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How Revisionist Reporting Hurts Everyone

By: maxstanley Thursday December 15, 2011 11:22 am

Media lapdogs are marked by stenographic tendencies, sympathetic frames and a reliance on industry jargon. Politico’s latest report about Congressional Republicans working to undo looming defense cuts meets all three criteria.

The piece is accurately headlined “GOP eager to scuttle defense cuts,” and nowhere in the article is any reference to data disputing the Republicans’ assumptions. The cuts on the table only take us back to the huge 2007 levels.

By the second paragraph, the story has begun parroting partisan talking points. The so-called Republican plan will “undo hundreds of billions of dollars in defense cuts by replacing it with budget savings elsewhere,” the article by Seung Min Kim says. However that’s the last we hear of the plan’s specifics until much later when the savings are pegged at $100 billion.

That’s a far cry from the original bipartisan plan that phases in several billion dollars more in budget savings (or cuts, depending on your point of view). Why the Republicans oppose the military savings they originally agreed to is obliquely mentioned in the sum of multiple paragraphs. A better and simpler way to report this would’ve been in a crisper “nut graf” that supports the article’s genesis: that after agreeing to across the board cuts as a way to force bipartisan agreements, Republicans are using Congressional purse strings to pick winners and losers.

By the third paragraph, there’s not much new information to report and the reporter’s forced into diving right into he-said journalism, which has the effect of elevating Republican senators onto an unchecked authoritative pedestal. There’s no caution that these Republicans senators could be misinformed (one of whom, Jon Kyl, coined the phrase “not intended to be factual statement“), under ideological and grassroots orders to oppose anything the White House favors, or anything that might help military families confront a 26 percent unemployment rate.

The article shifts halfway down and moves away from the issue of military cuts toward a showdown with Congressional Democrats. And voila: the reader is taken from a misleading overview of the story’s core issue to trite optics of hot potato budget knife fights. Favoring conflict more than the educational element inherent in the Fourth Estate is increasingly a systemic issue in journalism and one that threatens to accelerate the industry’s demise.

But that’s not Politico’s game. It sells papers on insiderness– something best thought of a Congress equivalent of Stephen Colbert’s truthiness, but with gridlock, name calling and deception in place of hypocrisy-busting laughs. It’s a drip-by-drip process that institutionalizes corporate jargon and ideological prisms into political factions and discourse.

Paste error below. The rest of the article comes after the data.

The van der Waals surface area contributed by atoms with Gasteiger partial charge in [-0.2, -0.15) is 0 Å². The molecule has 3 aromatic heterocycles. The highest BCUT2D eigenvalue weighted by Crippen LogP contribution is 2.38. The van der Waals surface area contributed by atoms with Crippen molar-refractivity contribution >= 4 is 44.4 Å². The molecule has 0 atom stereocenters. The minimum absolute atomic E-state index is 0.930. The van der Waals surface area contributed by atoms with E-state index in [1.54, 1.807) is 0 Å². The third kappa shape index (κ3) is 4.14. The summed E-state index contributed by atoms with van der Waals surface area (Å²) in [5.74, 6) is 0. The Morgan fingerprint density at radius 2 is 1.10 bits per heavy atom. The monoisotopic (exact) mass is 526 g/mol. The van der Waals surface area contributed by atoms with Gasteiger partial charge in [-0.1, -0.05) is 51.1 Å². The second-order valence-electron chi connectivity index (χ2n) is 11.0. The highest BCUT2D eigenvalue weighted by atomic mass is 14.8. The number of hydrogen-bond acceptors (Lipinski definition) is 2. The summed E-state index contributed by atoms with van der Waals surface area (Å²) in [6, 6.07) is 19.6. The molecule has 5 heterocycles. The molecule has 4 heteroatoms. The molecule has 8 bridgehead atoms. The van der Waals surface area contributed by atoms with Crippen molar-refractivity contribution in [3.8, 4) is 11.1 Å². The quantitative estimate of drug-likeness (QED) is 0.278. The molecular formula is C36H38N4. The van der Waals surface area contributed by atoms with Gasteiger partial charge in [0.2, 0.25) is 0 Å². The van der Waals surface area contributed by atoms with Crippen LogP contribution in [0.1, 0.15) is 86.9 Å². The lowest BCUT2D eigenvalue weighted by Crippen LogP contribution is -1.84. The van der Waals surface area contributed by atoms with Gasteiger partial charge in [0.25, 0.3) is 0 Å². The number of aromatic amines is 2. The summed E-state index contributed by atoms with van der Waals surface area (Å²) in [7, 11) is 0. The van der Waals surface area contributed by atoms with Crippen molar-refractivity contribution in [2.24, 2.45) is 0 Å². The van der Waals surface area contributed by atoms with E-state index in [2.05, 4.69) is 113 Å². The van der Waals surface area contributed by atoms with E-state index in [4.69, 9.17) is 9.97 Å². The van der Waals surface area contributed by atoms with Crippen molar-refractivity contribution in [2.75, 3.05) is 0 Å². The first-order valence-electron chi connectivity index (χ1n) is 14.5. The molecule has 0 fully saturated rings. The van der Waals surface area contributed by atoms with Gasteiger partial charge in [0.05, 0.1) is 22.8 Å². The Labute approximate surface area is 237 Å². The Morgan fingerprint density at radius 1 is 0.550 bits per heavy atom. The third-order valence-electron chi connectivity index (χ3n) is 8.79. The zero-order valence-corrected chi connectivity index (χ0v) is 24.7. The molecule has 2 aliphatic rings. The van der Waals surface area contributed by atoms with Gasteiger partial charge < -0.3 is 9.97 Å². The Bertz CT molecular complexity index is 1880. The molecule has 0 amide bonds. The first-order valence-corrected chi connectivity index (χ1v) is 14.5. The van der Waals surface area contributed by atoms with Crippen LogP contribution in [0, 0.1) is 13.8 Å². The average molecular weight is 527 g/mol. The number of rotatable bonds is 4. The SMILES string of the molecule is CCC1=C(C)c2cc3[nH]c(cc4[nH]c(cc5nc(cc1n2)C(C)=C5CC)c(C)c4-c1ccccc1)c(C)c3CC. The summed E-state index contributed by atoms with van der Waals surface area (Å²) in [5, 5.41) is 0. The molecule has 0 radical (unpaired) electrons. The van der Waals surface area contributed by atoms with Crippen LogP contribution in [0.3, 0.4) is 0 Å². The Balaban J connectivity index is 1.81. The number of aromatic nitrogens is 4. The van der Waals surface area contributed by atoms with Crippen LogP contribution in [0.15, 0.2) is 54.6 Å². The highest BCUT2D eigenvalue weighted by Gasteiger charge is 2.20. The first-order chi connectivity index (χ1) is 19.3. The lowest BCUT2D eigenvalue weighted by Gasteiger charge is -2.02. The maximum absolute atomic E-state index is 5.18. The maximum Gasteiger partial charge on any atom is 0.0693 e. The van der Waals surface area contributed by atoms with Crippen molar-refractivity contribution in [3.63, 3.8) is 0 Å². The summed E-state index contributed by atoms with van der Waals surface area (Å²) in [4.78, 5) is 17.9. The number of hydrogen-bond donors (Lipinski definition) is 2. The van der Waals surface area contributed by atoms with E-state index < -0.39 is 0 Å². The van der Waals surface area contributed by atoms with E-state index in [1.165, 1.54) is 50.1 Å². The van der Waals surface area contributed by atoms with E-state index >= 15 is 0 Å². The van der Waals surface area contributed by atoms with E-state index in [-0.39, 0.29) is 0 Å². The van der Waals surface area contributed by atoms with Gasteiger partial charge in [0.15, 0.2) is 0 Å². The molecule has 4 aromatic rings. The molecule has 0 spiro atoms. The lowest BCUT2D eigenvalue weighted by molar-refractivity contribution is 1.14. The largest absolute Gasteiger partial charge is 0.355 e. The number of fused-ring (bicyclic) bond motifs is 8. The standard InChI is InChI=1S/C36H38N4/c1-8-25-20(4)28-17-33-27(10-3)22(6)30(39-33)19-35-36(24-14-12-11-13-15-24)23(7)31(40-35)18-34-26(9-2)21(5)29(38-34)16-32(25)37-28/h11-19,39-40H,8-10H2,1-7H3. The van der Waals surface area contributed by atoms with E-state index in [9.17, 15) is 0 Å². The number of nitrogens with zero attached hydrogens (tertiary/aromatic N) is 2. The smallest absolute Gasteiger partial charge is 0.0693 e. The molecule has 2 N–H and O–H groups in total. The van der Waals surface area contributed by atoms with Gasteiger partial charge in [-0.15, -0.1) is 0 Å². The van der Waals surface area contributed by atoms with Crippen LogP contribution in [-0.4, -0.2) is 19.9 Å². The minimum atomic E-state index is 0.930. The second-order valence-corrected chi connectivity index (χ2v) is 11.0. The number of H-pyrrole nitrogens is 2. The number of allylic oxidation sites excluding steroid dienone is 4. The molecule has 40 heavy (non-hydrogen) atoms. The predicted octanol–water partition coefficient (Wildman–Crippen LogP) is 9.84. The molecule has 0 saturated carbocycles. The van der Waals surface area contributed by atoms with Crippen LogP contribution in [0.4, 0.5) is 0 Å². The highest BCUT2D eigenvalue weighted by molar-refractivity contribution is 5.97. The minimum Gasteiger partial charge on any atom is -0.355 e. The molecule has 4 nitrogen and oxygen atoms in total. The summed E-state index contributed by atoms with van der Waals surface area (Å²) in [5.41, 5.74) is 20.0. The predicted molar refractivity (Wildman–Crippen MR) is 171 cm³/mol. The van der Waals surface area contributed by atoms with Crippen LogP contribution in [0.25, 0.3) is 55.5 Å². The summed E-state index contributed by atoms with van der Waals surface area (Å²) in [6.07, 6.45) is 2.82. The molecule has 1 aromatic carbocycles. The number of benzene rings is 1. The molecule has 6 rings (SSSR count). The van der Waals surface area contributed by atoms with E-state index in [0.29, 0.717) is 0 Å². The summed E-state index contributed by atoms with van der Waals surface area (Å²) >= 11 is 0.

It’s not about Republicans or politics or Congress or Barack Obama. It’s that revisionist reporting can make the internment of Japanese-Americans in 1940s, as another example, seem palatable to readers of The New York Times.

I invite you to fight back against war profiteering by clicking ‘Like’ on the War Costs page on Facebook.

 

Will Blackwater Ever Do Right?

By: maxstanley Wednesday December 14, 2011 12:39 pm

It’s was like a meaningless coda, as the war contractors at Blackwater USA changed its name again, two weeks after delivering Katy Helvenston-Wettengel with another insult.

For the last eight years, Helvenston-Wettengel has been fighting for justice and accountability for the preventable death of her son, a Blackwater employee named Scott Helvenston, in Iraq.

“Child prostitution, gun-running, rendition– Blackwater has this history, but to this day, there’s been zero accountability,” Helvenston-Wettengel said. “I feel like I not only lost my son, but I lost my country.”

She spoke directly to company President and Founder Erik Prince in 2004, having got his number from a reporter. She requested Prince send her son’s contract and an incident report, which documented the mission that sent her son to his death.

“He said he’d send it Fed-Ex in a few weeks,” she said. “Blackwater said I was going to have to sue them to get it.”

She still doesn’t know why her son was sent into a death trap on that awful day in Fallujah. Blackwater has never come clean about why her son was without the proper armaments, maps, protections and manpower or why he was reassigned to this particular mission, she said. They had dispatched four men who had never been to Fallujah before, and if they at least had a map, they wouldn’t have gotten trapped in the fatal ambush, Helvenston-Wettengel said.